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NEWS
November 18, 1998
As Washington County school board members wonder aloud how they'll pay for the projects outlined in a new strategic plan, we suggest that they look at what a Maryland business group is doing around the state to make education reform a reality. The group is the the Maryland Business Rountable for Education, a group of more than 100 businesses that's been working for six years to improve instruction and the quality of students entering the work force. In an interview with The Associated Press, the group's chairman, Raymond A. "Chip" Mason of Legg Mason, Inc., said that 30 years ago it was possible for students to drop out of school and make a decent living in the manufacturing area, even if they didn't have good reading or math skills.
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NEWS
May 27, 1997
After a testy session this past Tuesday which featured a series of outbursts and accusations, the Washington County Commissioners backed down from a proposal to hike the piggyback income tax from 50 to 54 percent. That's good news for taxpayers who will still face a 10-cent property-tax hike, but the commissioners' decision not to hike income taxes or enact a real-estate transfer tax will mean cuts in school programs that are vital to improving education locally. The Outdoor School may be a sentimental favorite, but the real damage will come from cutting an elementary school improvement grant program that would have provided extra help to students who need work on reading and math skills.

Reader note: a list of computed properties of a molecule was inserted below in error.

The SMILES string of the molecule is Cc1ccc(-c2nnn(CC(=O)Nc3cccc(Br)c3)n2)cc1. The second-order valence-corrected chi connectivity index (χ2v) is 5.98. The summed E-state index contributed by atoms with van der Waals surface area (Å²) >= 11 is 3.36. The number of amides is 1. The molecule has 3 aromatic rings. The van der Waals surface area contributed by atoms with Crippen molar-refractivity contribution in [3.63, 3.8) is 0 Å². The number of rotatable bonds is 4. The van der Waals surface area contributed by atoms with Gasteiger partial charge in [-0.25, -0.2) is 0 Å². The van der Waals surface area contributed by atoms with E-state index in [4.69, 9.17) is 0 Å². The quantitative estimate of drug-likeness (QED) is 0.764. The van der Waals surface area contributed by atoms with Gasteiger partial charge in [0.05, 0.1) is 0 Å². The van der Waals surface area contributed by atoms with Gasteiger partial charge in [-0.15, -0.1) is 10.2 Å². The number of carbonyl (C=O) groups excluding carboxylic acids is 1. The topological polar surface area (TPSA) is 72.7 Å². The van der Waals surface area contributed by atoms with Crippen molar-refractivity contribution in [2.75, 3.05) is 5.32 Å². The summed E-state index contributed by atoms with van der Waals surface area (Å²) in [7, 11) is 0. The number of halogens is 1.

EDUCATION
August 15, 2011
On May 23, at 1st Mariner Arena in Baltimore, Alexandria Volkening of Boonsboro experienced her first graduation ceremony. Volkening, who was homeschooled from first through 12th grades, was honored as the Class of 2011 valedictorian of the University of Maryland, Baltimore County. Standing in front of more than 5,000 students, faculty members and family, she delivered a commencement address that highlighted the great diversity at UMBC. She challenged her peers to continue to reach out of their comfort zones and combine their voices together to tackle today's increasingly multidisciplinary problems.
NEWS
by MARLO BARNHART | February 14, 2006
marlob@herald-mail.com When Shawnee McMahon needed a little help in math, her teacher suggested she join a club. It turned out to be just what the 13-year-old needed. "I'm doing much better in math now and have been on the honor roll every marking period," Shawnee said. That "club" is the Blazer Club at Clear Spring Middle School which draws about 40 youngsters every Wednesday from 3:30 to 4:45 p.m. The reason for its existence is to help students there with their homework and any subject that might be giving them some trouble.
NEWS
March 21, 2007
Jeremy Johnson Smithsburg Basketball Senior What do you like best about your sport? "The competitiveness....like only five people on the court per team, at a time. " Toughest individual opponent you have faced? Dee Mency Pregame rituals? "Listen to music. " Besides your parents, the most influential person in your life? "My coach. " Person you'd most like to meet (alive or dead)? Vince Carter Favorite professional team? Jacksonville Jaguars Favorite athlete?